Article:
Bottoms up, giddy up: Cowboy Crawl is back
If drinking, eating and listening to live country music are your idea of a fun time, then the Cowboy Crawl is the event for you.
The crawl takes place from 6-10 p.m. June 11 starting at the Nugget Casino Resort in Sparks. The crawl features nearly a dozen bars, saloons and restaurants in the Victorian Avenue area.
Here’s how it works: Participants buy a yellow Cowboy Crawl event cup — either here or at the event’s party tent — and take it to the establishments listed on a map. Each listed venue will offer its own specials to participants, such as free and discounted drinks, food, raffles, entertainment and other activities. Wearing western attire is encouraged.
Cups cost $6 advance and $10 the day of the event. Tickets include one beer and five raffle tickets. Prizes to be raffled include tickets to the Reno Rodeo that takes place June 16-25 and tickets to the Night in the Country music festival that takes place July 21-23 in Yerington.
“The crawl is a fun way to spend time with friends and meet new people,” said Reno resident Paul Klein, co-owner of the Cowboy Crawl with fellow northern Nevadans Adam Lapidus and Vern Taylor. “You move through the map, visit each one of the places, see the different stuff at each one and you don’t have to drive. Everything is within walking distance.”
The list includes every bar inside the Nugget — including Gilley’s Saloon — Cantina Los Tres Hombres, Great Basin Brewing Company, the Victorian Saloon, Mummers Bar, Paddy & Irene’s Irish pub, the Mr. Margarita Truck and, new to this year’s crawl, a large rodeo-style party tent outside the Nugget.
Scheduled entertainment includes DJ Roni V in the party tent, Justin Lee at Mummers, Westwind at Cantina Los Tres Hombres and Southern Cut at Paddy & Irene’s. Performers continue to be added to the schedule, Klein said.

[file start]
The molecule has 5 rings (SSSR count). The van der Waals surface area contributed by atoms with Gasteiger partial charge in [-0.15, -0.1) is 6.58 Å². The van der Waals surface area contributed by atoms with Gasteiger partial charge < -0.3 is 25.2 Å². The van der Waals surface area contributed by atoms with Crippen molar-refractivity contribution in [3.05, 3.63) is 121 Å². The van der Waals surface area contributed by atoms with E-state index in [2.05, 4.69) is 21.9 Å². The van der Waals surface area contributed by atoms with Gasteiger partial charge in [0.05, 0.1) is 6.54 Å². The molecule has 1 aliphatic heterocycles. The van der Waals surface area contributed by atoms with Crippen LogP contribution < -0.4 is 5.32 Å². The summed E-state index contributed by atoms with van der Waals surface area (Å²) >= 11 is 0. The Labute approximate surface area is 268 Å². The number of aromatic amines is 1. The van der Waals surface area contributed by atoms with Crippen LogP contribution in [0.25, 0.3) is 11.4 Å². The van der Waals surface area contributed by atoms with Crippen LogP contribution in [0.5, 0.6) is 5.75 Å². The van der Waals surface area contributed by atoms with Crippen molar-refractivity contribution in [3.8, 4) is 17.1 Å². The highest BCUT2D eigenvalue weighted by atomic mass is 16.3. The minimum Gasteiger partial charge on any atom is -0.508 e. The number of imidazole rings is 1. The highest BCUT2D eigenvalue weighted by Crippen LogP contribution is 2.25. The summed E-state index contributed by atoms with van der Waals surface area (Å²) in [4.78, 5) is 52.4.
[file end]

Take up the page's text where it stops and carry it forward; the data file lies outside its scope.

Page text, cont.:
“The outdoor party tent is like a full outdoor venue,” he said. “People have asked for that, so that’s what we did. There will be music, line-dancing, hay bales, beverages and things like that. The line dancing will be a lot of fun. You’ll see people who pride themselves on their line-dancing skills doing all kinds of really interesting moves.”
Participants start at the Nugget, Klein said, moving down to Great Basin Brewing Company before completing the circle by coming back to the party tent.
“The best way to enjoy the crawl is to visit every single bar, so you can see what each place is like and what they’re offering,” he said. “Each bar will offer something specific, and there will be live music at a majority of them; so you’re getting a full experience as opposed to one venue, one band — you’re getting 10 in a single evening.”
A Short History
The Cowboy Crawl was created over coffee — not whiskey or beer — by a group of college students at the University of Nevada, Reno.
“We’d sit and talk about creating fun events to try and bring people to the area,” Klein said. “That was about eight years ago. At the time, pub crawls had started becoming more popular throughout the United States. We saw (crawls) happening in Reno, started a few of them and really wanted to bring one to Sparks.”
And so the Cowboy Crawl arrived in 2012.
The first crawl attracted about 1,000 people, Klein said. Last year’s event was double that at about 2,000 participants, he said. It’s a win-win event for both participating guests and businesses.
“It did well right off the bat, and it’s continued to grow,” Klein said. “It’s a comfortably crowded event that’s perfectly sized for the Victorian Avenue area. It’s not like the (Reno) Santa Crawl where it’s just madness.”
A cowboy-themed crawl was a natural fit for the location.
“We have this draw to the western-country culture,” he said. “The rodeo is a constant sold-out event. Almost every music festival that happens here, every country music star that comes here sells out.”
There’s also an advantage to having a cowboy theme versus, say, a Santa crawl or a science-fiction crawl.
“I think everyone in this area has a cowboy hat and boots,” Klein said, laughing. “So, it’s easy for people to have fun and participate in the crawl, as opposed to having to make a costume. It’s just typical attire and the demeanor of the people who live here that makes this fit perfectly. Just show up and have a good time.”